We are just eight days away from Opening Day, and, of course, we still have plenty of unresolved closer battles and injuries to deal with as we try and make sense of an ever-changing closer landscape. This season is looking bleaker than usual, with less than 10 closers you can truly count on for consistent save production throughout the year. I touch on the two closer injury situations (Toronto, Texas) in the notes below, but perhaps the biggest change from my February ranks is that James Karinchak is no longer on the list.
The “Nick Wittgren will be closing out games in April” train has been gathering momentum for a while now, and it now seems to be taking off as beat writers are suggesting Wittgren will be the team’s closer. Despite Karinchak (and Emmanuel Clase, Phil Maton, etc.) having prototypical closer stuff, leave it to Terry Francona to go with the grizzled veteran who he can trust as his top 9th inning option. While Wittgren is very vanilla and won’t have the upside of Karinchak, being the closer in Cleveland easily puts him in the top-20 closer discussion.
- Tier 1 is the “You really want one of these guys” tier. With the closer landscape as dysfunctional as ever, it’s highly recommended you grab someone in tier 1, or at least tier 2.
- Nothing has changed at the top since my initial rankings back in February, and I’m sticking with Edwin Diaz as my top closer option. Diaz has been electric this spring, and has something to prove after two enigmatic seasons with the Mets.
- Liam Hendriks and Aroldis Chapman represented the only other locked-in closers who won’t be traded and won’t lose their job barring injury.
- Tier 2 would be “the last of the ’safe’ bets tier”. There’s some more risk involved in this group as compared to the tier above, but their floor is nowhere near the next tiers.
- Josh Hader hasn’t exactly done anything this spring to change my mind and I continue to fade him in drafts. The strikeouts will always be there for Hader, but so will the home runs and the trade rumors. While becoming a more traditional closer may limit his short-term upside, it should be beneficial for his long-term outlook.
- While there hasn’t been any word of a potential injury, it is a tad bit concerning Ryan Pressly hasn’t appeared in a game since March 11th. Dusty Baker insists he is healthy so there’s that, but why is he throwing in sim games and B games then? Anyway, I’m not dropping him yet, as he was looking great before the absence but this is something to keep an eye on.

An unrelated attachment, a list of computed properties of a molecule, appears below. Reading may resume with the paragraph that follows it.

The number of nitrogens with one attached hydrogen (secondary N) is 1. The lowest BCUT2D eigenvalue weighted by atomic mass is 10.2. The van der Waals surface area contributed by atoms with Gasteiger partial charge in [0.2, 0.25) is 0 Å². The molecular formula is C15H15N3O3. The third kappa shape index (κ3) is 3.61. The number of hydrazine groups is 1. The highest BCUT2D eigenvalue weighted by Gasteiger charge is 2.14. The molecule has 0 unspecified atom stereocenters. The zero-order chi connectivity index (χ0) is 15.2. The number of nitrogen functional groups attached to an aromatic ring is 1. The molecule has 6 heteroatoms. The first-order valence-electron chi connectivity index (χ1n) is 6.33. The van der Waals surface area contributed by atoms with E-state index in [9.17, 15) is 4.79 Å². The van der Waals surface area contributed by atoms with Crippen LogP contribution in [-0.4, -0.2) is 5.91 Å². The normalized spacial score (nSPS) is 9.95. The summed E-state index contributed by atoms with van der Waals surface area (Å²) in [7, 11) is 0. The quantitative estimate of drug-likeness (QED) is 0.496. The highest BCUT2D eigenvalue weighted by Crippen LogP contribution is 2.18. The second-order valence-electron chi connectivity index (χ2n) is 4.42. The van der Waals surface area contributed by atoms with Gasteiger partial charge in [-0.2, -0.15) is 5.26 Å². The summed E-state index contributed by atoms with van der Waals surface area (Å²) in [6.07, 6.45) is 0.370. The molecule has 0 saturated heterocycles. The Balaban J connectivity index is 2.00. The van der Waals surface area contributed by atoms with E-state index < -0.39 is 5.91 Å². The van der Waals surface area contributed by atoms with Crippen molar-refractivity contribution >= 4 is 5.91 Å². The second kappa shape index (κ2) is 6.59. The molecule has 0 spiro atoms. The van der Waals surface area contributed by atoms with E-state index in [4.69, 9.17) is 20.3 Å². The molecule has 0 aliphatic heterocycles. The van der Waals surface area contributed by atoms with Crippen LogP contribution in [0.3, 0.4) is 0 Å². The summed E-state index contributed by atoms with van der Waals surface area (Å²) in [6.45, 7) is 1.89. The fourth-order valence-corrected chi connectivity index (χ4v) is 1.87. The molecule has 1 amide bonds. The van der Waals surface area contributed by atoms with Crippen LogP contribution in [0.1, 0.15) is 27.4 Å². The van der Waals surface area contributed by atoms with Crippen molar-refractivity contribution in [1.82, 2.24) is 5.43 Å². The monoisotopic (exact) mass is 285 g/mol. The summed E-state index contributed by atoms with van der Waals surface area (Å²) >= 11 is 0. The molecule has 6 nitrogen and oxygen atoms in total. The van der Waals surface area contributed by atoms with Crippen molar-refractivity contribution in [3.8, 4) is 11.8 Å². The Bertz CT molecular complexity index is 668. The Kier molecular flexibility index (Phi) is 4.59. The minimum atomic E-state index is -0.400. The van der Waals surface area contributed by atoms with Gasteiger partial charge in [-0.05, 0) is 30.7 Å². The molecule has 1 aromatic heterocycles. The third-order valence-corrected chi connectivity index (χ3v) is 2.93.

- Tier 3 is the clear risk/reward tier (upside over “safety”) tier. I placed this tier above the “safety” tier because I personally prefer taking changes on upside at this point in the rankings, but the two tiers are interchangeable. Everyone in this tier is currently in a battle for the closer role this spring and/or could wind up in a committee situation.
- With Mark Melancon struggling with his command this spring and Drew Pomeranz dealing with a forearm injury, Emilio Pagan has become the frontrunner to open the year as the Padres closer. Pagan is just one year removed from being one of the best closers in baseball and has been great this spring after his rough debut early in March.
- Despite the team refusing to name a closer following the Kirby Yates injury news, Jordan Romano should be the favorite to open up the season as the Jays closer and needs to be rostered in most formats. Rafael Dolis could get the first crack at saves if the Jays decide to go the older veteran route, but his walk rate (14%) and Romano’s elite stuff should keep him in more of a setup role.
- Tier 4 is the “Yeah, these guys are closers…for now” tier. This tier and tier 3 are interchangeable, depending on what you are looking for, upside or “safety”. These guys will likely be closing on opening day, but have no assurances beyond that.
- Craig Kimbrel gets a demotion as his issues from the past two seasons continue to plague him this spring. He’s got more hypothetical upside than anyone else in this tier, but could also lose his job before anyone else in this tier. His past two outings this spring have been better, but it’d be nice to see him string together a few productive outings in a row once the regular season starts.
- Joakim Soria has only appeared in three spring games so far, one of which resulted in four earned runs, but he still is the favorite to open the year as the Diamondbacks closer. My money would still be on someone other than Soria closing out games by August, but for now, Soria is worth rostering for some extra saves help.
- Tier 5, the final tier, but one that actually has some upside, there are just zero guarantees here. These four teams, all unlikely to push for a playoff spot, will likely go with a closer-by-committee approach.
- Like the rest of this tier basically, Tanner Scott is the best reliever in his team’s bullpen, therefore, I believe he will get a chance to earn the bulk of the save opportunities. The Orioles won’t name a closer following Hunter Harvey’s injury, and while a committee is less than ideal, Scott should help managers with ratios, Ks, and the occasional save or two each week,
- After Jose Leclerc was shut down with an elbow injury, there were all sorts of names being thrown around as to who will be the Rangers closer to start the year. Only one has a 30-save season under their belt and that is Ian Kennedy. Kennedy isn’t far removed from 30 saves, with that feat coming in 2019 with the Royals. There are better options in the Rangers system (Joely Rodriguez, Demarcus Evans, Jonathan Hernandez); however, they are all looking at lengthy IL stints to start the year paving the way for Kennedy to get the first crack at saves for the Rangers.
Change in ranks is compared to last season’s final ranking on 9/22/2020
Photo by Kiyoshi Mio/Icon Sportswire | Adapted by Justin Paradis (@freshmeatcomm on Twitter)